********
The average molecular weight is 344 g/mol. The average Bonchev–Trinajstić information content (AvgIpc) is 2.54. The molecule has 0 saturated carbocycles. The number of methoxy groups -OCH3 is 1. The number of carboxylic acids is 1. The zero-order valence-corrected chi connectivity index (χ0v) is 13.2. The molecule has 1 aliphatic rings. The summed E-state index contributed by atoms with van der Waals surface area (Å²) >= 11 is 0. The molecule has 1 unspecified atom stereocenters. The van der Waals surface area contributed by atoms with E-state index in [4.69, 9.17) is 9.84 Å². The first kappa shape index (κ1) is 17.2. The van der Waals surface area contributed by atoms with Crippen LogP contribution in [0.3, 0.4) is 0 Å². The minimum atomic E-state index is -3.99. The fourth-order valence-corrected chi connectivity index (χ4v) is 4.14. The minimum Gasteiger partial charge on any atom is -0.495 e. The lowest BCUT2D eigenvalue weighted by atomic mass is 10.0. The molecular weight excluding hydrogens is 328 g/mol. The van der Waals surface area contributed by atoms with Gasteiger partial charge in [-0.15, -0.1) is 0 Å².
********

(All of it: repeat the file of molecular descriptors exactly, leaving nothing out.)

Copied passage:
The average molecular weight is 344 g/mol. The average Bonchev–Trinajstić information content (AvgIpc) is 2.54. The molecule has 0 saturated carbocycles. The number of methoxy groups -OCH3 is 1. The number of carboxylic acids is 1. The zero-order valence-corrected chi connectivity index (χ0v) is 13.2. The molecule has 1 aliphatic rings. The summed E-state index contributed by atoms with van der Waals surface area (Å²) >= 11 is 0. The molecule has 1 unspecified atom stereocenters. The van der Waals surface area contributed by atoms with E-state index in [4.69, 9.17) is 9.84 Å². The first kappa shape index (κ1) is 17.2. The van der Waals surface area contributed by atoms with Crippen LogP contribution in [0.3, 0.4) is 0 Å². The minimum atomic E-state index is -3.99. The fourth-order valence-corrected chi connectivity index (χ4v) is 4.14. The minimum Gasteiger partial charge on any atom is -0.495 e. The lowest BCUT2D eigenvalue weighted by atomic mass is 10.0. The molecular weight excluding hydrogens is 328 g/mol. The van der Waals surface area contributed by atoms with Gasteiger partial charge in [-0.15, -0.1) is 0 Å².